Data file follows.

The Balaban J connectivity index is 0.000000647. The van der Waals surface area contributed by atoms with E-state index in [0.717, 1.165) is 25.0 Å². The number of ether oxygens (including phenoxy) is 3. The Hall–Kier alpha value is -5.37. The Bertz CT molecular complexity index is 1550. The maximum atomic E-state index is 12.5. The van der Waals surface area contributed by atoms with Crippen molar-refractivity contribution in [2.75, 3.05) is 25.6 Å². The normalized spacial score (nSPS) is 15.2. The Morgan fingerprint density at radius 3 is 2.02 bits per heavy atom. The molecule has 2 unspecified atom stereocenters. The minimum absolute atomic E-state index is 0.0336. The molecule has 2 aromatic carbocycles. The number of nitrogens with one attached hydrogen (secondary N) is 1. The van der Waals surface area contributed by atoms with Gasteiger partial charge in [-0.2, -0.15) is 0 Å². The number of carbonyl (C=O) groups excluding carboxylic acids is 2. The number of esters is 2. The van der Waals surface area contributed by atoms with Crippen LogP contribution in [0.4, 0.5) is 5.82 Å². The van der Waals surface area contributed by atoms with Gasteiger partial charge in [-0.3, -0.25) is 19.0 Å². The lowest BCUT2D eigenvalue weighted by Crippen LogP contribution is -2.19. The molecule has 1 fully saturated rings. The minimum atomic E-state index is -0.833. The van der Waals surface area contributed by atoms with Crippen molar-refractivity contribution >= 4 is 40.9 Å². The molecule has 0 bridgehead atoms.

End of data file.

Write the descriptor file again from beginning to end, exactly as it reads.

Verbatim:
The Balaban J connectivity index is 0.000000647. The van der Waals surface area contributed by atoms with E-state index in [0.717, 1.165) is 25.0 Å². The number of ether oxygens (including phenoxy) is 3. The Hall–Kier alpha value is -5.37. The Bertz CT molecular complexity index is 1550. The maximum atomic E-state index is 12.5. The van der Waals surface area contributed by atoms with Crippen molar-refractivity contribution in [2.75, 3.05) is 25.6 Å². The normalized spacial score (nSPS) is 15.2. The Morgan fingerprint density at radius 3 is 2.02 bits per heavy atom. The molecule has 2 unspecified atom stereocenters. The minimum absolute atomic E-state index is 0.0336. The molecule has 2 aromatic carbocycles. The number of nitrogens with one attached hydrogen (secondary N) is 1. The van der Waals surface area contributed by atoms with Gasteiger partial charge in [-0.2, -0.15) is 0 Å². The number of carbonyl (C=O) groups excluding carboxylic acids is 2. The number of esters is 2. The van der Waals surface area contributed by atoms with Crippen LogP contribution in [0.4, 0.5) is 5.82 Å². The van der Waals surface area contributed by atoms with Gasteiger partial charge in [-0.3, -0.25) is 19.0 Å². The lowest BCUT2D eigenvalue weighted by Crippen LogP contribution is -2.19. The molecule has 1 fully saturated rings. The minimum atomic E-state index is -0.833. The van der Waals surface area contributed by atoms with Crippen molar-refractivity contribution >= 4 is 40.9 Å². The molecule has 0 bridgehead atoms.